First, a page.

Here's How to Watch the Olympics No Matter Which Way You Get Your TV

POPSUGAR Photography | Emily Faulstitch
POPSUGAR Photography | Emily Faulstitch

The 2016 Olympic Games are just getting underway, but plenty has already happened. Team USA is winning gold medals, we're learning about circular bruises, and we're seeing a whole lot of hot shirtless male athletes. If you're not watching the show in Rio, we highly recommend you tune in. No matter how you get your TV (hello, fellow cord cutters!), there are many ways to get access to up-to-the-minute coverage. It's not always easy to figure out what to do, so we've broken down five options to watch the rest of the games.

  1. PlayStation Vue (free one week trial, then $30-$45 per month):
    Don't have a PlayStation? No problem — all you need to access Vue is a Roku, Chromecast, or Amazon Fire device. Just sign up for a PlayStation Network account and you're set. Bonus: the company is giving away free trials right now! Once signed up, you'll be able to watch all the events in real-time via the channels or the NBC Sports app on your device. You can also watch the day's events later on in the evening — an option not every service allows.
  2. Sling Blue (free one-week trial, then $25 per month):
    Not feeling the Vue experience or price? Sling Blue offers a very similar service to the PlayStation option, as you can watch it on all your devices. However, Sling is compatible with Microsoft's Xbox but not the PlayStation. Keep in mind as well that Sling only allows you to watch live — not events you may have missed.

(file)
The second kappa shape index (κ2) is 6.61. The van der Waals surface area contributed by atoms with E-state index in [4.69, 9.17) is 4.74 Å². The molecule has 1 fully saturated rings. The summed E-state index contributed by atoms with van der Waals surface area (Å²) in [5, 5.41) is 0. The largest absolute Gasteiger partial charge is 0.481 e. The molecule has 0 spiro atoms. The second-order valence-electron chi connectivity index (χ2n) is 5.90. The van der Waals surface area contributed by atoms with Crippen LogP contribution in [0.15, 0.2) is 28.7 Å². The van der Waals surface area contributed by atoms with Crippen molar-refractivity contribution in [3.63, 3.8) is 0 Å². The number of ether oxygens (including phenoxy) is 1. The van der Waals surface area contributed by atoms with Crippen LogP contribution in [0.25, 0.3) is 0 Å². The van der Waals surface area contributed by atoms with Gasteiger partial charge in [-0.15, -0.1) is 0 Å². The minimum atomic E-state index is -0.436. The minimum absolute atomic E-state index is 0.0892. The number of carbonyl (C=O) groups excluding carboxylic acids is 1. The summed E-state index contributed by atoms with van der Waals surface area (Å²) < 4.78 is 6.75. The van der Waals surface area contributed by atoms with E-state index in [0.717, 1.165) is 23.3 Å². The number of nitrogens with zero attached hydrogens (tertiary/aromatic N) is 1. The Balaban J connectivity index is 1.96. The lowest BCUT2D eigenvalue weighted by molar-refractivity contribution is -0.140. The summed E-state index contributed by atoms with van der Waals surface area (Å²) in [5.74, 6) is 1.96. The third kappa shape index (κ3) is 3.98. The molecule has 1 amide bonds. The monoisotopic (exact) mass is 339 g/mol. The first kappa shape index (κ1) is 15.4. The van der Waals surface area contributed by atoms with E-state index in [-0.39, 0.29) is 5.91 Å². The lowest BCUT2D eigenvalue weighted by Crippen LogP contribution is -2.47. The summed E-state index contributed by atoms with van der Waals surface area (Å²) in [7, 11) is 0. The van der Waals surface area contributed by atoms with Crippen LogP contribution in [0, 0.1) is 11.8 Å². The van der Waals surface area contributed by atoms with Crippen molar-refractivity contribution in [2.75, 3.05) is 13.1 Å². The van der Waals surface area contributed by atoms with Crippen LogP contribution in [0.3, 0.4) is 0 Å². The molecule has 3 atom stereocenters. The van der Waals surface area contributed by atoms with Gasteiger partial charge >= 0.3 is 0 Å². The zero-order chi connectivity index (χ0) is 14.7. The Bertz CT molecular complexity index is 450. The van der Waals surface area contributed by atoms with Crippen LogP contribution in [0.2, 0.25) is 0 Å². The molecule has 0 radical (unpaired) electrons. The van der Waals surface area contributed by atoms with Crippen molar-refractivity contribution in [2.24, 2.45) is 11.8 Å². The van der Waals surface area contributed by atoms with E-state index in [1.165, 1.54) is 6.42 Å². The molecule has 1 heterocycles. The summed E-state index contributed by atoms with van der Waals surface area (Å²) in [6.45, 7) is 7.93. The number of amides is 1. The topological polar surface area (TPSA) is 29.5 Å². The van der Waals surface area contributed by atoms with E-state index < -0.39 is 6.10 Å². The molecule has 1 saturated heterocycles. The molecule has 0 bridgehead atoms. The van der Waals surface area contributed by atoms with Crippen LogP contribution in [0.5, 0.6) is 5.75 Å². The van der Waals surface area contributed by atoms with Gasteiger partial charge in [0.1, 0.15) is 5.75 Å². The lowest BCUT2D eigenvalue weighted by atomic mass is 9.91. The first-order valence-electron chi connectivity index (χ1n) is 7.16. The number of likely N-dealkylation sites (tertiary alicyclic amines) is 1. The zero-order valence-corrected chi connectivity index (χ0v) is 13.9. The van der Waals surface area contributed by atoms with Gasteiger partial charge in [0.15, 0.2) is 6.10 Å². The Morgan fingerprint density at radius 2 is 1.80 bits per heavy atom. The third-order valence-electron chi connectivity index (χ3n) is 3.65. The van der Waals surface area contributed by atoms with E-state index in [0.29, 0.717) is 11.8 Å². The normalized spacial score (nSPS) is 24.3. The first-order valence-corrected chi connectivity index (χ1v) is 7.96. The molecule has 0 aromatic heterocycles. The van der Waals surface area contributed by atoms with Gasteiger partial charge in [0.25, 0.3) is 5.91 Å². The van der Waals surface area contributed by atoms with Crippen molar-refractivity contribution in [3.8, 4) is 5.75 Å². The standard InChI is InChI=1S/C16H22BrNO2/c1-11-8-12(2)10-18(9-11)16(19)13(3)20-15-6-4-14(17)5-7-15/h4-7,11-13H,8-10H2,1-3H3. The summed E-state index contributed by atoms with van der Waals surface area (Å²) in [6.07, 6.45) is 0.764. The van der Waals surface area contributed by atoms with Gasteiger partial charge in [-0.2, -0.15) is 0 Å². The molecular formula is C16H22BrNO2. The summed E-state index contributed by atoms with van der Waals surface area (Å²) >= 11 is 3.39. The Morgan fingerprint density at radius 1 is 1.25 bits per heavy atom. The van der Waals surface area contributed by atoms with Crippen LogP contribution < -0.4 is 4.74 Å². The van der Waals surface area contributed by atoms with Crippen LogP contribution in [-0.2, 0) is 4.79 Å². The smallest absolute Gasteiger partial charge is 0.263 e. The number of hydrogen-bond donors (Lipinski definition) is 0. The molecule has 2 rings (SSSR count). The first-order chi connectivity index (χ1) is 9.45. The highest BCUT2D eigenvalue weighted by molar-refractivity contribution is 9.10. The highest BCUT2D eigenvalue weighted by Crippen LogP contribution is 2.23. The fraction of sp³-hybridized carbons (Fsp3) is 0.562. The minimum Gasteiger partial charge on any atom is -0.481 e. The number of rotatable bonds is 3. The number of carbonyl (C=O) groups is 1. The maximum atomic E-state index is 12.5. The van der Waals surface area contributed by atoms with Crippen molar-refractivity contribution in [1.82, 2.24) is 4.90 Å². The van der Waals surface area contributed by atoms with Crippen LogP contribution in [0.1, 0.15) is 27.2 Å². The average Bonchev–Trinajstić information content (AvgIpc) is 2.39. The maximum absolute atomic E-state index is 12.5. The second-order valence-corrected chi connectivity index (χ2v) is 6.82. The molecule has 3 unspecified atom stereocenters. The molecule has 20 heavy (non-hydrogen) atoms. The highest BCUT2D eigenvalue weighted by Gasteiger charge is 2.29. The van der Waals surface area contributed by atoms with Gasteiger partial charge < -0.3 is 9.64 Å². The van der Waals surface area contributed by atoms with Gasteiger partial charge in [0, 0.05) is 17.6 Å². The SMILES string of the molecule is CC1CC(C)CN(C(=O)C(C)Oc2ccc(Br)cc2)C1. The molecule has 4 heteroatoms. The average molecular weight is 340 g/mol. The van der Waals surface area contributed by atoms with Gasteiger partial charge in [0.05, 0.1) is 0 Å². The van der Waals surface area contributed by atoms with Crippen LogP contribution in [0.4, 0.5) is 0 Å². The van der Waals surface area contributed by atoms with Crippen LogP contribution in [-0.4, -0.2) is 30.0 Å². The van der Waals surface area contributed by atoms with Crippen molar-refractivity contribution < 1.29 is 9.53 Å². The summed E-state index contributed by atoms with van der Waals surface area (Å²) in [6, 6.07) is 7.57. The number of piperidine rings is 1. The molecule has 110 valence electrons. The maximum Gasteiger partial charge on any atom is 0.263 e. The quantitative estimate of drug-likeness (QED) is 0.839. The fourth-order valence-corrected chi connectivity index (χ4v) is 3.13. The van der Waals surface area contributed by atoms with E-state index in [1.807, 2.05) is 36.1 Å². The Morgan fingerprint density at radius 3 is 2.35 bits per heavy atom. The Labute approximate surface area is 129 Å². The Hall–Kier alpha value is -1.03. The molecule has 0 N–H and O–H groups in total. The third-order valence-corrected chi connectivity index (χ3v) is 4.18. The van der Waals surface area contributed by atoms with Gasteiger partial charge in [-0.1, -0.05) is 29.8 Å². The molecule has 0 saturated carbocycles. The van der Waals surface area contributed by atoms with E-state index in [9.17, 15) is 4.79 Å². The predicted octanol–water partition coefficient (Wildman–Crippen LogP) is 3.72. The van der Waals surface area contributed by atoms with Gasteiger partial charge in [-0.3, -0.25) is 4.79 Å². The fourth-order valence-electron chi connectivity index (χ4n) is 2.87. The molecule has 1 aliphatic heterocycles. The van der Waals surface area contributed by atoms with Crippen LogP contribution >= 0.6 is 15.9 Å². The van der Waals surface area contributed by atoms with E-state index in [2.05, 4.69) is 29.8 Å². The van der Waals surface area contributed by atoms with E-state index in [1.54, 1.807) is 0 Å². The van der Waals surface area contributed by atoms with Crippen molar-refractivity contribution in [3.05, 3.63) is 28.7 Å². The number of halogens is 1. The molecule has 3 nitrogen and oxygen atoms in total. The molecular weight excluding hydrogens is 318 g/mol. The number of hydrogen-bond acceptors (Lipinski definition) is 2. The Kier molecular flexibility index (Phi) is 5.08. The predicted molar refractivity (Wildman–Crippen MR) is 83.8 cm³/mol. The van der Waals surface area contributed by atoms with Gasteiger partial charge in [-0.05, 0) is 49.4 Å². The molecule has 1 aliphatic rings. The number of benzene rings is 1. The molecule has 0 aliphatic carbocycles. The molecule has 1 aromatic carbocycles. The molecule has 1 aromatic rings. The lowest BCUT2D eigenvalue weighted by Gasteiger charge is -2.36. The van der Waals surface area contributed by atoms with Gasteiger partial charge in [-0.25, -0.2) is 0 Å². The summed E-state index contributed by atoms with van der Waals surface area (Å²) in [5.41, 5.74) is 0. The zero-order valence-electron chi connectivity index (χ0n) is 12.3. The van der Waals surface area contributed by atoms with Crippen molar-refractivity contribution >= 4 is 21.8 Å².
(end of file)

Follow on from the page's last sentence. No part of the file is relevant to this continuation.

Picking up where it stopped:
3. Old-Fashioned Antenna ($10-$150):
    If you're really not into all the apps, devices, and subscriptions, there is another option: take it old school and get yourself an antenna to watch TV over the airwaves — free of charge. Key point to remember: this option is completely contingent on the reception you can get wherever you're planning to watch the games. If you're willing to take a risk for the cheapest option, this is the way to go!
  4. Bars/Restaurants (price based on what you eat or drink):
    Never underestimate the power of a good Google search! Many bars and restaurants across the country are actively advertising which events they'll be showing and it's a great way to meet new people or gather with old friends.
  5. NBC (price varies based on cable provider):
    If you're still among the corded, you can watch on one of the 11 NBC-owned channels, stream on the NBC website, or stream through the NBC Sports app on your smartphone, tablet, Apple TV, Roku, Fire TV, or Chromecast. The biggest selling point here is that it's the only way that you can access the Olympic feeds in 4K definition and VR via Oculus Rift, if you're into that type of experience.